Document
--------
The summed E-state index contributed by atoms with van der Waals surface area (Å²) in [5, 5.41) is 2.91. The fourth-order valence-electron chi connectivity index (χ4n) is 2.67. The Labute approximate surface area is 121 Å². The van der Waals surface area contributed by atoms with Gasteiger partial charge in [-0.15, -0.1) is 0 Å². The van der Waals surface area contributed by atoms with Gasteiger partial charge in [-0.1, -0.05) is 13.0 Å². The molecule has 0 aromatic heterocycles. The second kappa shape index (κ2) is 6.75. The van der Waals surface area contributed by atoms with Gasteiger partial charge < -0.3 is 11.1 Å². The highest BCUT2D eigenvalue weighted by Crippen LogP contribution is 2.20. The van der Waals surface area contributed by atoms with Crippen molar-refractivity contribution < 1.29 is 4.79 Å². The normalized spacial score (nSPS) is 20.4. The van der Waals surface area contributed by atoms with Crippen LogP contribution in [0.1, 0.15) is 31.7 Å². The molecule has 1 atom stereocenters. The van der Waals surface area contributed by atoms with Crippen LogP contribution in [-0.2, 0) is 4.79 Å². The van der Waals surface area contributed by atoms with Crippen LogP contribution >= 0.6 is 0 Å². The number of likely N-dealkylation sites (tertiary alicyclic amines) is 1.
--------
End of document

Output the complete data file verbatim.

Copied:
The summed E-state index contributed by atoms with van der Waals surface area (Å²) in [5, 5.41) is 2.91. The fourth-order valence-electron chi connectivity index (χ4n) is 2.67. The Labute approximate surface area is 121 Å². The van der Waals surface area contributed by atoms with Gasteiger partial charge in [-0.15, -0.1) is 0 Å². The van der Waals surface area contributed by atoms with Gasteiger partial charge in [-0.1, -0.05) is 13.0 Å². The molecule has 0 aromatic heterocycles. The second kappa shape index (κ2) is 6.75. The van der Waals surface area contributed by atoms with Gasteiger partial charge < -0.3 is 11.1 Å². The highest BCUT2D eigenvalue weighted by Crippen LogP contribution is 2.20. The van der Waals surface area contributed by atoms with Crippen molar-refractivity contribution < 1.29 is 4.79 Å². The normalized spacial score (nSPS) is 20.4. The van der Waals surface area contributed by atoms with Crippen LogP contribution in [0.1, 0.15) is 31.7 Å². The molecule has 1 atom stereocenters. The van der Waals surface area contributed by atoms with Crippen LogP contribution in [-0.2, 0) is 4.79 Å². The van der Waals surface area contributed by atoms with Crippen LogP contribution >= 0.6 is 0 Å². The number of likely N-dealkylation sites (tertiary alicyclic amines) is 1.